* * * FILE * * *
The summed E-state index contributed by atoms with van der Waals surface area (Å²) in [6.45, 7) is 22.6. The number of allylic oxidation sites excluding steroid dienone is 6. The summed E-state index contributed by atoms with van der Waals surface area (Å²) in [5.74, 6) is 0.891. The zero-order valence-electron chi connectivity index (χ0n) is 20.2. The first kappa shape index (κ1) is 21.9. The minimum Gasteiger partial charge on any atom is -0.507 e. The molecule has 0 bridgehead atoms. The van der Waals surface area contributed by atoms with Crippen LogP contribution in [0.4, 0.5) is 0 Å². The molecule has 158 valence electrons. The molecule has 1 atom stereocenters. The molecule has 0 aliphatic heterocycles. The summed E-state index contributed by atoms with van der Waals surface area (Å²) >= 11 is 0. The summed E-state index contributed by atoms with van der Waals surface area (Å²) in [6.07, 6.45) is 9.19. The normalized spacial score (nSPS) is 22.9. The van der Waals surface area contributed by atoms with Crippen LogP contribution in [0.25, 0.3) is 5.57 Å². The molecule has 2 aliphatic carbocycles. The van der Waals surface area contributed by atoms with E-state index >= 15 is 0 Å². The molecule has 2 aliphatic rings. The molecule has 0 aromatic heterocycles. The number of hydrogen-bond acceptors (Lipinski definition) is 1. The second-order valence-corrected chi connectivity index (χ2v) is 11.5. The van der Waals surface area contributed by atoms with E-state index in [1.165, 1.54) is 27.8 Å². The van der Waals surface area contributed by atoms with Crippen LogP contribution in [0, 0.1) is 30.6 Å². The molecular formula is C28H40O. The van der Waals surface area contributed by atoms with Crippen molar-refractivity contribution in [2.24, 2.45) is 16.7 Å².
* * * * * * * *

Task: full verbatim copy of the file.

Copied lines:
The summed E-state index contributed by atoms with van der Waals surface area (Å²) in [6.45, 7) is 22.6. The number of allylic oxidation sites excluding steroid dienone is 6. The summed E-state index contributed by atoms with van der Waals surface area (Å²) in [5.74, 6) is 0.891. The zero-order valence-electron chi connectivity index (χ0n) is 20.2. The first kappa shape index (κ1) is 21.9. The minimum Gasteiger partial charge on any atom is -0.507 e. The molecule has 0 bridgehead atoms. The van der Waals surface area contributed by atoms with Crippen LogP contribution in [0.4, 0.5) is 0 Å². The molecule has 158 valence electrons. The molecule has 1 atom stereocenters. The molecule has 0 aliphatic heterocycles. The summed E-state index contributed by atoms with van der Waals surface area (Å²) >= 11 is 0. The summed E-state index contributed by atoms with van der Waals surface area (Å²) in [6.07, 6.45) is 9.19. The normalized spacial score (nSPS) is 22.9. The van der Waals surface area contributed by atoms with Crippen LogP contribution in [0.25, 0.3) is 5.57 Å². The molecule has 2 aliphatic carbocycles. The van der Waals surface area contributed by atoms with E-state index >= 15 is 0 Å². The molecule has 2 aliphatic rings. The molecule has 0 aromatic heterocycles. The number of hydrogen-bond acceptors (Lipinski definition) is 1. The second-order valence-corrected chi connectivity index (χ2v) is 11.5. The van der Waals surface area contributed by atoms with E-state index in [1.165, 1.54) is 27.8 Å². The van der Waals surface area contributed by atoms with Crippen LogP contribution in [0, 0.1) is 30.6 Å². The molecular formula is C28H40O. The van der Waals surface area contributed by atoms with Crippen molar-refractivity contribution in [2.24, 2.45) is 16.7 Å².